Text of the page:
I decided to do away with the double-major and settled for the less prestigious B.A. English. Now I look to the future and I see that once foolish Writing for Television program at Humber, living in Toronto, and most importantly--WRITING. All the while, the forecast calls for poverty, unease, and anxiety ridden nights where I'll crouch in a corner, thumb in my mouth, weeping, "When will it happen? When will I be published? When will I have a film produced?" Nothing will go as planned and I'll lay awake most nights, restless.

I know it sounds all kinds of dreary, but it really isn't. It won't be easy, but it shouldn't be. I'm not deluded enough to think I'll be some measure of professional anytime soon, but goddamnit, for the first time in my life I'm doing away with convenience and I'm accepting the struggle required to achieve my dreams. Without struggling, I will grow conformable, and with that comes a lifetime of working at Zellers, hating my existence because I settled for a soul-crushing lot in life.

I will not have my dreams go unchallenged. I will not have my dreams mutate into nightmares that mock me for never realizing them. I look to the future and it's still really foggy, but I'm finally okay with that, because I'll actually be doing what I want to do.

Perhaps Chris wasn't so naive after all. Thanks, Chris, wherever you are...

Sunday, April 19, 2009

Friday, November 28, 2008

Why Tweens Shouldn't Have Disposable Income

After a mildly interesting first half, the film devolves into a poorly paced, incredibly soulless second half. How does one make a film about vampire love so fucking boring? Was it the superficial characters and relationships without any real substance? Yes, but it doesn't end there. Stephanie Meyer, the author of the books, has taken the piss out of vampires. She has sanitized them into something silly, as opposed to monstrous. Vampires are meant to be wildly erotic, unleashing sexuality. At least, that's how Bram Stoker wrote them--and that's worked for over 100 years, so why change it?

Stephanie Meyer is interested in telling a story about abstinence. She is a strict Mormon, and she's using vampire mythology to tell a story about resisting the urge to "drink blood"--Sorry, FUCK. Boring.

Did you know that Meyer's vampires sparkle in the sun? I don't care how you cut it, that's fucking stupid.

I realize that I'm not the target audience for this film, but that shouldn't matter. Good art, and good storytelling transcends demographics. I'm a huge fan of Buffy the Vampire Slayer, which has already told this story--much, much better. The reason Twilight has become so popular is because Tweens don't know better, and they have disposable income. Thankfully, Twilight will just be another passing fad. At least, I hope so, or our culture's in trouble.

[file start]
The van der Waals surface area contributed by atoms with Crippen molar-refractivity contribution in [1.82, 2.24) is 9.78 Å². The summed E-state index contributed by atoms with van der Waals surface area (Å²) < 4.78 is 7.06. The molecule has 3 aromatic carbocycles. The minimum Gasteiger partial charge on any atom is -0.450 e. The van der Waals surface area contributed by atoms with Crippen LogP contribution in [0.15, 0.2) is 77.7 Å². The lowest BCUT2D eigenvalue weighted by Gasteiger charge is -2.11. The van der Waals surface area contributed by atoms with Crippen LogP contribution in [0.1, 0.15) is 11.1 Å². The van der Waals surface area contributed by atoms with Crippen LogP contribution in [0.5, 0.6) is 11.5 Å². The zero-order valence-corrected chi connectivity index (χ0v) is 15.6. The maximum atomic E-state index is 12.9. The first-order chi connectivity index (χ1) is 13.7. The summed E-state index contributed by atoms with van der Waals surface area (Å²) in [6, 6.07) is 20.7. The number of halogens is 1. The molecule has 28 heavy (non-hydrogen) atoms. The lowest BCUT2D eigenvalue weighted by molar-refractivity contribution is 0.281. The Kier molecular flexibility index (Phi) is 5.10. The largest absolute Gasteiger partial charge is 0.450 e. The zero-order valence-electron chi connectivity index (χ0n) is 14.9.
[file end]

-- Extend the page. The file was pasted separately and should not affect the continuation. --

Tuesday, November 25, 2008

Synecdoche, New York Review (That is, an Attempted Review)

I've taken the time to establish some distance from Synecdoche, New York--and as it turns out, I'm still not certain what to think of it. I will say, however, that I think about it often. Even though I was initially disappointed with the film, it has had a lasting effect on me. It is rare for a film to linger, unprovoked, in my waking thoughts, but Synecdoche seems to have that power. Which is saying a lot. It is a film brimming with ideas, which make it feel somewhat bloated. As to whether or not the film's bloated nature is a slight against it, I'm not sure. 

It is not possible to think of Synecdoche, New York as you would other films. It is trying something different by existing outside the standard. Call it pretentious, call it whatever--it is an attempt at something truthful, and something meaningful. That needs to be recognized, despite the films failures. Charlie Kaufman is not an untalented individual, and he lends authenticity to whatever artistic endeavor he pursues. Therefore, to immediately dismiss or discount the ideas in Synecdoche is a mistake. There is something beneath the surface. Something worth digging up.

Although it is ultimately unsuccessful as a conventional "film", Synecdoche remains compelling. I must see it again, and perhaps again after that. I honestly don't think Synecdoche is a film you like or dislike. It is a film to be considered. So, if you would be so kind--consider it. When you watch it, don't think of it as a movie, but a labyrinth of ideas. I'd call it art, you may call it something else. At the end of the day, however, it is nearly impossible not to admire it.

Tuesday, November 18, 2008

More stuff...

These were done with pen and marker. I feel I'm starting to develop a consistent style I'm satisfied with.

New Sketches!

I should really draw more. Here are some recent sketches I did with a brush--a tool I feel I'll never get the hang of.

Sunday, November 16, 2008

Yes, I loved Quantum of Solace. Sue me.

I must say I was shocked to discover everyone but me (and a few others) had a negative experience with Quantum of Solace. I truly feel I've entered the Twilight Zone where everyone seems to have gone Bizzaro on me.

I get that Quantum of Solace isn't as good as Casino Royale. That's a given. Casino Royale was damn near perfect. You can't, however, catch lightning in a bottle--which seems to be what people were expecting with Quantum.